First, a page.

“So are the Mister Max books long enough?” I asked.
She bobbed her head. “Yes, they’re definitely long enough.”
My mind went to the section of my shelf that holds the Harry Potter series. Is Eight old enough for those books yet?
Now, before I get a whole slew of emails from you regular readers telling me I’m overthinking this, let me explain my thoughts here. I discovered Harry Potter in my early twenties as a graduate student at Northwestern. I lived in Evanston at the time, and I remember walking to the local bookstore and picking up a copy of Harry Potter and the Sorcerer’s Stone in paperback. By that time I’d heard enough about the hype around these books (that J.K. Rowling was still writing at the time) that my curiosity had gotten piqued.
I started the book and got sucked in like the majority of the other people who have read it. A few days later I marched right back down to the bookstore and bought all the books available up until that point. I bought them in hardback, which just about broke my arm by the time I got them back to my apartment, but I didn’t care. I just had to know what would happen to Harry and his friends next.
I still believe Harry and Co. created a reading revolution, and I loved all the books. But Harry Potter and the Order of the Phoenix, Book 5, scared the daylights out of me. The final showdown in that book kept me up for a while at night. And Harry gets old enough to have a romantic relationship.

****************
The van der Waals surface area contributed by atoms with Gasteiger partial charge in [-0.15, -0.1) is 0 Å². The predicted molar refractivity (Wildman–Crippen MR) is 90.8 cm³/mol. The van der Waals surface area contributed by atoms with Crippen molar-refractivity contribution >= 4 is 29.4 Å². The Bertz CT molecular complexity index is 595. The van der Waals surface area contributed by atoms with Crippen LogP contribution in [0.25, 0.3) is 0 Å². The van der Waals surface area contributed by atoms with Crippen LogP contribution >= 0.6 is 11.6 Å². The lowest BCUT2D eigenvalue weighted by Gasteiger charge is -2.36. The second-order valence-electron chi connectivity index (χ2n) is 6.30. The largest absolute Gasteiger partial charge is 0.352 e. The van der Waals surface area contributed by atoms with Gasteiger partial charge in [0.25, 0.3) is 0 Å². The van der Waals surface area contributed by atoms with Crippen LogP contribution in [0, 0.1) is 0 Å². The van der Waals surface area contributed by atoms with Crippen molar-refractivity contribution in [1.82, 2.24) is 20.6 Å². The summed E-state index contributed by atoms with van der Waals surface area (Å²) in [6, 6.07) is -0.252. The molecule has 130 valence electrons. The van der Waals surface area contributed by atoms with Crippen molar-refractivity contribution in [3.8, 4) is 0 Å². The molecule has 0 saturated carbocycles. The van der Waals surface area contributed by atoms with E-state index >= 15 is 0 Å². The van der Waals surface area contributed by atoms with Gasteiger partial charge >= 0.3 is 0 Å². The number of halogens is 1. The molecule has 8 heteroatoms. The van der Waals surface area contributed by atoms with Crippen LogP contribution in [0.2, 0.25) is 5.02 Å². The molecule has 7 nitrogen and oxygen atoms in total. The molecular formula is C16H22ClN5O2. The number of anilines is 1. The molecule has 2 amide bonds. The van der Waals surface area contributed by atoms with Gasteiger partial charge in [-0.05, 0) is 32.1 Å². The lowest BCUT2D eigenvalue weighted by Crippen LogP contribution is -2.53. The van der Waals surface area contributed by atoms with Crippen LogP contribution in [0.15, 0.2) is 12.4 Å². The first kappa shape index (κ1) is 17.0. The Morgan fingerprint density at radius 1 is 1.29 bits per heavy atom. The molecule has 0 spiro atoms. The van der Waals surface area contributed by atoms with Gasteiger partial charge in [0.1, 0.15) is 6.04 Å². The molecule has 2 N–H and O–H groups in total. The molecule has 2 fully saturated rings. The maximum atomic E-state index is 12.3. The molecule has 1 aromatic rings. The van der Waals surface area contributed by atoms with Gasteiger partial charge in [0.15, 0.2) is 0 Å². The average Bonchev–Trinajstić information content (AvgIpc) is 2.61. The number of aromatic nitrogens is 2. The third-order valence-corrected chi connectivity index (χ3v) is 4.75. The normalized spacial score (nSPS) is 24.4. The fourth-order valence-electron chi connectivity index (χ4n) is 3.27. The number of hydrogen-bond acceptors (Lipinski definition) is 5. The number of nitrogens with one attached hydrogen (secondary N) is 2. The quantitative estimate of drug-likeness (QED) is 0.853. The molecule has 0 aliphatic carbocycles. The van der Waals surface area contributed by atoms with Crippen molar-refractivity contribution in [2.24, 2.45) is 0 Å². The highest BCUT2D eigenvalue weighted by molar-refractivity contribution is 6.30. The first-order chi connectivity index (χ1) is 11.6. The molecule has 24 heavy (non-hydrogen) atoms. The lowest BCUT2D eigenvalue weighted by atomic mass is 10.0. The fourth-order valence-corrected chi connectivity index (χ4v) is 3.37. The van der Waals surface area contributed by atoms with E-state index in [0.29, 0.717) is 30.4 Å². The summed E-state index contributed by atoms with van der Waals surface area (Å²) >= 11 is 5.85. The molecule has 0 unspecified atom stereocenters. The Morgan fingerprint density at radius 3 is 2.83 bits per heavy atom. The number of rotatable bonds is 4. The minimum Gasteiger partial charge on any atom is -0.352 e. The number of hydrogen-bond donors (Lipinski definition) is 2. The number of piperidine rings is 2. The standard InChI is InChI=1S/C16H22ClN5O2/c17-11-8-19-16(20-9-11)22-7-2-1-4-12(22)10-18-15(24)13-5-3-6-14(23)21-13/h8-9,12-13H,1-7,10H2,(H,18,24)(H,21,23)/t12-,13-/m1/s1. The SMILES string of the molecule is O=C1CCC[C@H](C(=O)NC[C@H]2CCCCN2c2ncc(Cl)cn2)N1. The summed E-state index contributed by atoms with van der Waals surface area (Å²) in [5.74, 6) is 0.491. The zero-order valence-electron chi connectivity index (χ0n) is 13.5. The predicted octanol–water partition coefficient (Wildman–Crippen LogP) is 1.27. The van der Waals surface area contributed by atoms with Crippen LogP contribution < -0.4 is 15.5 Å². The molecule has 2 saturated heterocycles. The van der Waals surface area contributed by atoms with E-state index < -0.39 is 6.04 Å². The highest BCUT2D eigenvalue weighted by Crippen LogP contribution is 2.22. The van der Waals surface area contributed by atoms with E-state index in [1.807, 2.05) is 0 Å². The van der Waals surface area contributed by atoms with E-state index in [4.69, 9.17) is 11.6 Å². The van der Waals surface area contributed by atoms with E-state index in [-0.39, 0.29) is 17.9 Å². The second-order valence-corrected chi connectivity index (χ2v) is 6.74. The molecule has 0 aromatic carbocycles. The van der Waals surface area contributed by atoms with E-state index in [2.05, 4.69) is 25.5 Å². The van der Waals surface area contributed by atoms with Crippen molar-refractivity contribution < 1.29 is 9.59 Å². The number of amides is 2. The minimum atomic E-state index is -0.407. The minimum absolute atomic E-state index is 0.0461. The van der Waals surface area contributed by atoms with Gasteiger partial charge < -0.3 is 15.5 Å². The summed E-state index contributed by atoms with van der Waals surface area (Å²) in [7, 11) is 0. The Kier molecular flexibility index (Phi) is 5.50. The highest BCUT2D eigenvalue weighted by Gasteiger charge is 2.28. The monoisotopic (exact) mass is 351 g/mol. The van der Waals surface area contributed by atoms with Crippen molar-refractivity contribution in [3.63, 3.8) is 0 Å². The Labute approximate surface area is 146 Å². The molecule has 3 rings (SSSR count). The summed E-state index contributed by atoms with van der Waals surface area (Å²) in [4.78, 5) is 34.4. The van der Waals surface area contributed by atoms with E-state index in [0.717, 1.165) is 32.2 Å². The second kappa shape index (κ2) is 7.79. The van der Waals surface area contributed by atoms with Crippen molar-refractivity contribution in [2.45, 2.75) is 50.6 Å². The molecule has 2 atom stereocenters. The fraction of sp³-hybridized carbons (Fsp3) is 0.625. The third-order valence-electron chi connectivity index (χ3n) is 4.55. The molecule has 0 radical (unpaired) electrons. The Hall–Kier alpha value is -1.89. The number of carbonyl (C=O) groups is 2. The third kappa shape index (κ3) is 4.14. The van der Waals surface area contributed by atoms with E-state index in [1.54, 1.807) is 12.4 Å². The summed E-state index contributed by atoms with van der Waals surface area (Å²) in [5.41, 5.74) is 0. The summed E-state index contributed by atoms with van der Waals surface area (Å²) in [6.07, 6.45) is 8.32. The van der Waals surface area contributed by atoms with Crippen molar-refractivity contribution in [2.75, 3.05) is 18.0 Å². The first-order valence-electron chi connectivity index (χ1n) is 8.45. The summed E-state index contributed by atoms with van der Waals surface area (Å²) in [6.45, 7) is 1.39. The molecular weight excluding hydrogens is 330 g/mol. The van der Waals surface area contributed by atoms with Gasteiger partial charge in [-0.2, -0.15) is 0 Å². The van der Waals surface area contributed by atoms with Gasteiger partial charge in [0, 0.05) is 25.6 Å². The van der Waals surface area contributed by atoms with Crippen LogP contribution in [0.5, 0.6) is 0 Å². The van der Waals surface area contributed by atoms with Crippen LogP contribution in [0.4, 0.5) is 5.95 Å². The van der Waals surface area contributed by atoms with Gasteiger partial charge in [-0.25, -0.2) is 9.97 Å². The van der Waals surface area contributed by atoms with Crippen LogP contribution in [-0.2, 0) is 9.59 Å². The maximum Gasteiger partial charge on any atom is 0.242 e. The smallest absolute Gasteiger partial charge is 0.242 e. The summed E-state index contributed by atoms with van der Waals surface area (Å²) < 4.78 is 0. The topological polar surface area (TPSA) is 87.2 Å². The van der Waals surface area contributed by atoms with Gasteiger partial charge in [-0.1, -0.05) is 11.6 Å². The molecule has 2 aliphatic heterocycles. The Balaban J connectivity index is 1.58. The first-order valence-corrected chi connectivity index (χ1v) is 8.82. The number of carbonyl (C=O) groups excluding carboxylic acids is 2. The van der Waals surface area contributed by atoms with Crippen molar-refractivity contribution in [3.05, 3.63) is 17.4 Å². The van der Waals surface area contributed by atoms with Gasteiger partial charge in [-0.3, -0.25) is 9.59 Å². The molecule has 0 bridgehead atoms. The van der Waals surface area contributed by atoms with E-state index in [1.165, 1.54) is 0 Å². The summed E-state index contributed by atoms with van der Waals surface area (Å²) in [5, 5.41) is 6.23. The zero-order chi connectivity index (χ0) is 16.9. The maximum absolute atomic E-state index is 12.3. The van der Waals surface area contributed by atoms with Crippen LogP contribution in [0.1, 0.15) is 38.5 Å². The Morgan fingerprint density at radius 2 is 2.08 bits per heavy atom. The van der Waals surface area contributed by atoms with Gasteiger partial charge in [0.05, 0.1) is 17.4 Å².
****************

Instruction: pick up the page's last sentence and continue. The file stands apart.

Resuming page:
I realize that with all the stuff kids see on TV these days that Harry’s exploits may not even make Eight bat an eye. But even though she’s getting older, more articulate, more thoughtful, and more mature, a part of me wants to keep that little girl part of her around. I don’t know if I’m ready for a child this old, this articulate, this thoughtful, this mature. And if I know about content that might possibly bother her or give her ideas ahead of her maturity level, isn’t it my job as her parent to protect her from those ideas or steer her away from them?
I really don’t know. I’ve met several parents who have let their children read Harry Potter at a younger age. It’s possible I’m holding Eight back from books that she would definitely enjoy. But what about the content? At the speed this child reads, it’s almost impossible for me to read everything she does. Or do I just need to slow down her reading—by giving her longer books—to give me a chance to catch up?
I know that in today’s world some would say I shouldn’t censor Eight’s reading at all, but you can go ahead, snort in derision, and call me old-fashioned. I have certain values and principles I want to teach my children, and as long as those principles and values don’t hurt others I believe it’s my responsibility as a parent to teach them through all the media available to me. Including—maybe especially—books.
Maybe I should start with Harry Potter. I haven’t re-read them in ages, and all seven books are on the shelf. Given that I review so many books, for all age levels, it should also be easy—well, easier—for me find books for this advanced reader of mine.
If anyone reading this Chart has ideas for—yes, I’m going to say it—clean middle grade books, please don’t hesitate to let me know. I’ve reviewed some, but I’d love to get more names.